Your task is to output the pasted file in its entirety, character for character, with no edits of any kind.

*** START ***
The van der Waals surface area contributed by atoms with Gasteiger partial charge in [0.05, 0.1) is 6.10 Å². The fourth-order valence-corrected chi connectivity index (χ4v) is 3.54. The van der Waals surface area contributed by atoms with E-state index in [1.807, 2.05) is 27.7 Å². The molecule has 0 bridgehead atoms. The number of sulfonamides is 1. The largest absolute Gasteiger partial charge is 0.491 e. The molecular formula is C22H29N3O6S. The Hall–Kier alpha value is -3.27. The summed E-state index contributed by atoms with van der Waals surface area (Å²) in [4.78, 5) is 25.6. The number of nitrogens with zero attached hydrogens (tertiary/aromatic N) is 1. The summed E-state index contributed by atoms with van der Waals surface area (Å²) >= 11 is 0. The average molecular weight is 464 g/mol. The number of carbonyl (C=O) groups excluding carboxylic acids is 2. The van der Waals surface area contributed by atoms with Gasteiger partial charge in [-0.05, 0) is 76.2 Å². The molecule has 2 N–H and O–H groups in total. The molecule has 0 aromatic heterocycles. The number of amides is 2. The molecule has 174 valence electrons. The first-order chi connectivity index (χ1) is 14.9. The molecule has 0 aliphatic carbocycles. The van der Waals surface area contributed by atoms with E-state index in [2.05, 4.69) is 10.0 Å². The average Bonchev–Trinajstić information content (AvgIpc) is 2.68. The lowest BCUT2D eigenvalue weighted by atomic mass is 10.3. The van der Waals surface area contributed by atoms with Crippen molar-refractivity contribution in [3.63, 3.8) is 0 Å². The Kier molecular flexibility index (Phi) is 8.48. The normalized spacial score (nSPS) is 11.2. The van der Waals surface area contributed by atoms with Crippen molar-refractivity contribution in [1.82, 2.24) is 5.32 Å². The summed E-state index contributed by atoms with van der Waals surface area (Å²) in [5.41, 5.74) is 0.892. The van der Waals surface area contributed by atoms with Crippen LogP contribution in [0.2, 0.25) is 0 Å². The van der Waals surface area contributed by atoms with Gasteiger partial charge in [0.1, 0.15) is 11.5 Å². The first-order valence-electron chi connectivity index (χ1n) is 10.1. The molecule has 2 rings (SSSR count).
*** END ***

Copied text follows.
The van der Waals surface area contributed by atoms with Gasteiger partial charge in [0.05, 0.1) is 6.10 Å². The fourth-order valence-corrected chi connectivity index (χ4v) is 3.54. The van der Waals surface area contributed by atoms with E-state index in [1.807, 2.05) is 27.7 Å². The molecule has 0 bridgehead atoms. The number of sulfonamides is 1. The largest absolute Gasteiger partial charge is 0.491 e. The molecular formula is C22H29N3O6S. The Hall–Kier alpha value is -3.27. The summed E-state index contributed by atoms with van der Waals surface area (Å²) in [4.78, 5) is 25.6. The number of nitrogens with zero attached hydrogens (tertiary/aromatic N) is 1. The summed E-state index contributed by atoms with van der Waals surface area (Å²) >= 11 is 0. The average molecular weight is 464 g/mol. The number of carbonyl (C=O) groups excluding carboxylic acids is 2. The van der Waals surface area contributed by atoms with Gasteiger partial charge in [-0.05, 0) is 76.2 Å². The molecule has 2 N–H and O–H groups in total. The molecule has 0 aromatic heterocycles. The number of amides is 2. The molecule has 174 valence electrons. The first-order chi connectivity index (χ1) is 14.9. The molecule has 0 aliphatic carbocycles. The van der Waals surface area contributed by atoms with E-state index in [2.05, 4.69) is 10.0 Å². The average Bonchev–Trinajstić information content (AvgIpc) is 2.68. The lowest BCUT2D eigenvalue weighted by atomic mass is 10.3. The van der Waals surface area contributed by atoms with Crippen molar-refractivity contribution in [3.63, 3.8) is 0 Å². The Kier molecular flexibility index (Phi) is 8.48. The normalized spacial score (nSPS) is 11.2. The van der Waals surface area contributed by atoms with Crippen molar-refractivity contribution in [1.82, 2.24) is 5.32 Å². The summed E-state index contributed by atoms with van der Waals surface area (Å²) in [5.41, 5.74) is 0.892. The van der Waals surface area contributed by atoms with Crippen LogP contribution in [0.2, 0.25) is 0 Å². The van der Waals surface area contributed by atoms with Gasteiger partial charge in [0.1, 0.15) is 11.5 Å². The first-order valence-electron chi connectivity index (χ1n) is 10.1. The molecule has 2 rings (SSSR count).